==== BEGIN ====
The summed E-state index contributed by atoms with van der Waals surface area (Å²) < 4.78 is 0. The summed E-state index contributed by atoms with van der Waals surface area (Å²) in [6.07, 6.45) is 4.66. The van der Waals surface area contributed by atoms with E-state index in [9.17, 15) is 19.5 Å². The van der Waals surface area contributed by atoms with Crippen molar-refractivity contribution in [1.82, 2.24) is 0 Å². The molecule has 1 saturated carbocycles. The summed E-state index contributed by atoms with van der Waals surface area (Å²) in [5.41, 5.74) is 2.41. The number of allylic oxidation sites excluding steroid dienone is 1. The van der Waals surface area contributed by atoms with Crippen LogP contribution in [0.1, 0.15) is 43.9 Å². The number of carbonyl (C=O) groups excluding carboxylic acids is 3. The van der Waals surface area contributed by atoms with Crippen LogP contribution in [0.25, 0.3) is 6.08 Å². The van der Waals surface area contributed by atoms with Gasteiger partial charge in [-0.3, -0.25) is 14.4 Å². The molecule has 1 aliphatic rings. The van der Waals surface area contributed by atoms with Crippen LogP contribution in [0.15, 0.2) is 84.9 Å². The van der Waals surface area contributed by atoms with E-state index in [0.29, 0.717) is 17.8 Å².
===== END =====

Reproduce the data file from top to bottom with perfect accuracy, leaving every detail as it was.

The summed E-state index contributed by atoms with van der Waals surface area (Å²) < 4.78 is 0. The summed E-state index contributed by atoms with van der Waals surface area (Å²) in [6.07, 6.45) is 4.66. The van der Waals surface area contributed by atoms with E-state index in [9.17, 15) is 19.5 Å². The van der Waals surface area contributed by atoms with Crippen molar-refractivity contribution in [1.82, 2.24) is 0 Å². The molecule has 1 saturated carbocycles. The summed E-state index contributed by atoms with van der Waals surface area (Å²) in [5.41, 5.74) is 2.41. The number of allylic oxidation sites excluding steroid dienone is 1. The van der Waals surface area contributed by atoms with Crippen LogP contribution in [0.1, 0.15) is 43.9 Å². The number of carbonyl (C=O) groups excluding carboxylic acids is 3. The van der Waals surface area contributed by atoms with Crippen LogP contribution in [0.25, 0.3) is 6.08 Å². The van der Waals surface area contributed by atoms with Gasteiger partial charge in [-0.3, -0.25) is 14.4 Å². The molecule has 1 aliphatic rings. The van der Waals surface area contributed by atoms with Crippen LogP contribution in [0.15, 0.2) is 84.9 Å². The van der Waals surface area contributed by atoms with E-state index in [0.29, 0.717) is 17.8 Å².